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Chris Campbell

Member Since 07 Apr 2010
Offline Last Active Today, 07:11 AM
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In Topic: Can A Pot Be Re-Fired After Being Fired To Clear Glaze It?

Yesterday, 08:14 PM

I have been considering using a cone 10 Raku clay body to make mugs.
The last step for the mug is to line the inside with a clay body that matures at cone 3.  Armadillo's Longhorn White Clay meets that requirement.  Bisque fire the mugs, glaze them with cone 3 glazes, and fire the pots to cone 3 in a Raku kiln.  Pull the pots and place them in sawdust, or reduction chamber and get the reduction effects on the still porous cone 10 exterior.  I know that the available raku kiln will reach cone 3 in an additonal half hour of firing. 
 
If someone wants to do the experiment for me, go ahead.  I have two other projects that must be completed before I can do more than though experiments.
 
LT


One problem is that not many raku glazes work above Cone 04, so you would have to reformulate the glazes.
Another problem of course would be getting those two clay bodies to play nice together.
Another would be that all the raku glaze effects might be gone after your customers throw the mug in the dishwasher ... and they will, because it's a mug.

In Topic: Can A Pot Be Re-Fired After Being Fired To Clear Glaze It?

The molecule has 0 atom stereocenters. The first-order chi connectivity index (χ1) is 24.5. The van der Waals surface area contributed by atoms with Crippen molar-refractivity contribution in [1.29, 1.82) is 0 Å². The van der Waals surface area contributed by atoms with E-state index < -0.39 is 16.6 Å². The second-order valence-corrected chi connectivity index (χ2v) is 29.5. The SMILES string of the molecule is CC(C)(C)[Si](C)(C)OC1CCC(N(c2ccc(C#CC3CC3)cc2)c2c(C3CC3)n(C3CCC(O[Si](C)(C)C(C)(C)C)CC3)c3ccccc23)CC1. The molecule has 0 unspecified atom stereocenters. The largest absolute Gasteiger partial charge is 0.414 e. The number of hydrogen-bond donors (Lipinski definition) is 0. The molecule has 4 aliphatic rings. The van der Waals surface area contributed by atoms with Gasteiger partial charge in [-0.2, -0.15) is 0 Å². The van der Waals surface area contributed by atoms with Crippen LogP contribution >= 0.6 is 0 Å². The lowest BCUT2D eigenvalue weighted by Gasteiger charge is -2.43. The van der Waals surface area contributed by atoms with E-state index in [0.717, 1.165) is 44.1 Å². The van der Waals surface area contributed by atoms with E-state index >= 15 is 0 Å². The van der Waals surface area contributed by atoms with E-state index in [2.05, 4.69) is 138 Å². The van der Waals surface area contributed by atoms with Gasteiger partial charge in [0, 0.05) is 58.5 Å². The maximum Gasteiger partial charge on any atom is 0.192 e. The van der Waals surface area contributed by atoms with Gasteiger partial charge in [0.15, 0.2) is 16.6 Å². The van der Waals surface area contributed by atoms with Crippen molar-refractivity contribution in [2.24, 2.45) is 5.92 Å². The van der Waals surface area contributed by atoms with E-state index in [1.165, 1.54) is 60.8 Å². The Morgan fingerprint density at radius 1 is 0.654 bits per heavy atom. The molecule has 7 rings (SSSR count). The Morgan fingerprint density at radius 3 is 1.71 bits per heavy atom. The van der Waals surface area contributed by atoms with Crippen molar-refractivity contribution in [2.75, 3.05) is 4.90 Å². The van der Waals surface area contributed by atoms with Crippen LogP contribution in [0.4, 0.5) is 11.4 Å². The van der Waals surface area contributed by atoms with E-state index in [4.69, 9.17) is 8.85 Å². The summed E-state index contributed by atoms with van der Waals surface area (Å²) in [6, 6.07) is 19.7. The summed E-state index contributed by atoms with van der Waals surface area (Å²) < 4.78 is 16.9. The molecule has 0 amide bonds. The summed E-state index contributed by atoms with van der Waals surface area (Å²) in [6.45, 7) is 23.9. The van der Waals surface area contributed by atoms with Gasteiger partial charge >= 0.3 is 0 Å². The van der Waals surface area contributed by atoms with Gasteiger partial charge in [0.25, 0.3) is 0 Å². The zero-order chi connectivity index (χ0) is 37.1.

Yesterday, 05:26 PM

As far as I know, re firing the piece in any oxidation atmosphere will burn out all of the effects created at low temperatures ... so no, you cannot have it all ... though it would be great if you could!

And ... I wish you were wearing protective equipment for your face, arms, hands and clothing while you fired. That just looks like an accident waiting to happen.

In Topic: Suggestions For Making Drawing Effect With Glaze?

22 January 2017 - 08:44 PM

Kraythe ... what is your experience level?
You can draw with glazes but you have to know a lot about glazes.

I have some pieces by Alexander Kastulin in Toronto that is glaze drawing but I would not try it!
http://www.akart.ca/gallery/vases/

The easiest way to do this is with Amaco velvet underglazes ... they can leave a solid line with one coat.

In Topic: Wholesale Marketing Materials

19 January 2017 - 02:52 PM

Quality of contacts over quantity will pay higher dividends.

Take the time to sort them down so your time spent has a better chance of paying off.
Take the time to go to their websites ... many you will eliminate in under one minute.
What you will be left with is a quality mailing list that is worth your time and $$$$$$$$

Those that look promising might have a link to how they like to receive proposals for new work. Some of these are very specific as regards to images and programs.
Galleries that make you drool might be worth a personal visit ( on a slow weekday ) to meet someone and ask how they like to get new work ... then, when you submit, you have a name to mention.

Galleries are always on the look out for new work ... so best wishes and Good Luck!!

In Topic: Wholesale Marketing Materials

17 January 2017 - 10:39 PM

It would be worthwhile to pay someone ... in cash or pottery ... to Google the list to narrow it down to Galleries who sell handmade pottery.

This effort would give you quality over quantity as most gift shops and Galleries buy at shows like the huge Atlanta wholesale gift show that is heavy on factory imports and great for profit margins. You only have to see the site to spot the same exact work in every shop.

Another venue you might want to look into is wholesalecrafts.com where buyers are actively looking for work year round. I was on this site for ten years when I did wholesale and they tried to keep the goods hand made ... but, I have no idea what it is like now so cannot vouch for it 100%. Others might have more current info.